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Olam Agri Secures IFC Loan to Fight Food Insecurity

"This facility further allows us to continue supplying staple crops and provide food security to some of the most populated countries in Asia and Africa most at danger of global food inflation," N Muthukumar, CEO, Operations, Olam Agri, stated.

Shivam Dwivedi
N Muthukumar, CEO, Operations, Olam Agri
N Muthukumar, CEO, Operations, Olam Agri

Olam Agri, the Singapore-based Olam Group's food, feed, and fibre agribusiness subsidiary, has secured a US$200 million loan from the International Finance Corporation (IFC) to boost food production.

The loan will be used to purchase wheat, maize, and soy from Canada, Germany, Latvia, Lithuania, and the United States, according to Olam. Following that, the commodities will be delivered to Olam's processing facilities and customers in developing countries such as Bangladesh, Cameroon, Chad, Egypt, Ghana, India, Indonesia, Nigeria, Pakistan, Senegal, Thailand, and Turkey.

The loan is part of the IFC's broader efforts to address food insecurity in the face of rising food prices caused by pandemic, adverse climate events, and the ongoing Russia-Ukraine conflict.

According to a statement, the loan, which has the potential to feed over 40 million people, will help to support the flow of key food commodities to developing countries that have previously relied on the Black Sea region for sourcing.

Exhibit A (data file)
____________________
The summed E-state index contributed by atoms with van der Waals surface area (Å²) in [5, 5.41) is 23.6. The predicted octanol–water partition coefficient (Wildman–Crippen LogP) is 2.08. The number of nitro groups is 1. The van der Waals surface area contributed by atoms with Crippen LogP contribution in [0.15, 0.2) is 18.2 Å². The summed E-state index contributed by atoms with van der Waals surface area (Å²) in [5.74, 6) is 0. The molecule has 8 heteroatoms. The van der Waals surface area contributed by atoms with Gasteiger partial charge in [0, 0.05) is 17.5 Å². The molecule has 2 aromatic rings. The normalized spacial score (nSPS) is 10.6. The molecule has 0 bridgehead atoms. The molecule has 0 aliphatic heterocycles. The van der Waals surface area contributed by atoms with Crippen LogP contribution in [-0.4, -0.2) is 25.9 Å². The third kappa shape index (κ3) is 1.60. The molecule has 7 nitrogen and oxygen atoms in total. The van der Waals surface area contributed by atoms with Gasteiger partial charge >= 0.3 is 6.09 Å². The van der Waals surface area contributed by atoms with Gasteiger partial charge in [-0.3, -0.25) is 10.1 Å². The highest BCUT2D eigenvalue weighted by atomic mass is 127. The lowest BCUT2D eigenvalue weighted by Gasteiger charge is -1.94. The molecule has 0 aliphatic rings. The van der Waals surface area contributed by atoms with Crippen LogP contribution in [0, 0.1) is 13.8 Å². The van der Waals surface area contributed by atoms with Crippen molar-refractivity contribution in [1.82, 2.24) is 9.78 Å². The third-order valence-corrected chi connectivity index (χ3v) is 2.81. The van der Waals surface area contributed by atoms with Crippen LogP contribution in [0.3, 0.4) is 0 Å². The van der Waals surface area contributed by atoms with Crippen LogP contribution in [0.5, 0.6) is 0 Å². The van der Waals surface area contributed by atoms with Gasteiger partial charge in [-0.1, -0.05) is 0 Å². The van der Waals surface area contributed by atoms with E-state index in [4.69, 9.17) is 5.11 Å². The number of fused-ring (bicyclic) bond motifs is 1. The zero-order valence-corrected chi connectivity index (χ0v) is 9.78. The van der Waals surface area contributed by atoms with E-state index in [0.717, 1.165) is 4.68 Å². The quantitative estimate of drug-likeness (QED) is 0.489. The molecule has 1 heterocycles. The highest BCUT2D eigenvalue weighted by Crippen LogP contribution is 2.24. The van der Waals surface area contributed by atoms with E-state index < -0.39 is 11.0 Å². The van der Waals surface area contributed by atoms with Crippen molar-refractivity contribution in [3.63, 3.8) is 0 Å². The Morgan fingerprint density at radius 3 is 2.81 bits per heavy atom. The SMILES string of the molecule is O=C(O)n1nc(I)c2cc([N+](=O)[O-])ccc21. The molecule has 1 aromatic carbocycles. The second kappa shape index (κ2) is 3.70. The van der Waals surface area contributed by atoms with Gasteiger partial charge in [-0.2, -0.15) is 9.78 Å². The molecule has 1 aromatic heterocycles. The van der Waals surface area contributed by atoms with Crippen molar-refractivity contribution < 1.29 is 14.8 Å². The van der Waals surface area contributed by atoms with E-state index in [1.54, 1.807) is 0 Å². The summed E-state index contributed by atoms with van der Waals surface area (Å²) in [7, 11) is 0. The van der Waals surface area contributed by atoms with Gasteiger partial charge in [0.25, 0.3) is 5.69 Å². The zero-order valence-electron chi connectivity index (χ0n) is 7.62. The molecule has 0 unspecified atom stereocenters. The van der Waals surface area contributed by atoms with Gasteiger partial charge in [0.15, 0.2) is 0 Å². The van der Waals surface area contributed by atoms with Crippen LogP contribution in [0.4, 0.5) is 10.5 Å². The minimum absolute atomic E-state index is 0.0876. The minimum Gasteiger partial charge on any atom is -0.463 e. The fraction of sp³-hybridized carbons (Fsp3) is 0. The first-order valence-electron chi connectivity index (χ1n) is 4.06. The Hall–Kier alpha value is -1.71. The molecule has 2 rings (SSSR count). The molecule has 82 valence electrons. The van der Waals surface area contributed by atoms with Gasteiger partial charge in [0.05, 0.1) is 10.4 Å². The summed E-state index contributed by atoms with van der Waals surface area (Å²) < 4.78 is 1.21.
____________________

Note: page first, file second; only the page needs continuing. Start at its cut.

In particular, unstable, conflict-affected, and impoverished nations that are net food importers, who are among the most hit, and where food purchases account for a disproportionate amount of disposable incomes, are targeted in order to reduce food price inflation.

Rana Karadsheh, regional industry director for manufacturing, agribusiness, and services at IFC, outlined how partnerships with important firms that trade agricultural commodities, like Olam Agri, were essential to preserving the flow of essential food staples between surplus- and deficit-producing nations.

"This facility further allows us to continue supplying staple crops and provide food security to some of the most populated countries in Asia and Africa most at danger of global food inflation," N Muthukumar, chief executive officer, operations, Olam Agri, stated.

Food prices, as measured by the Food and Agriculture Organization's (FAO) Food Prices Index, have reached their highest level since the series began in 1990, with low-income countries and families bearing the brunt of the impact.

In general, developing economies have a higher share of food in their overall consumer baskets—and thus in their Consumer Price Index (CPI)- than advanced economies. Food and beverages, for example, account for 54 percent of CPI in Ethiopia and 50.7 percent in Nigeria, compared to 11.6 percent in the United Kingdom.

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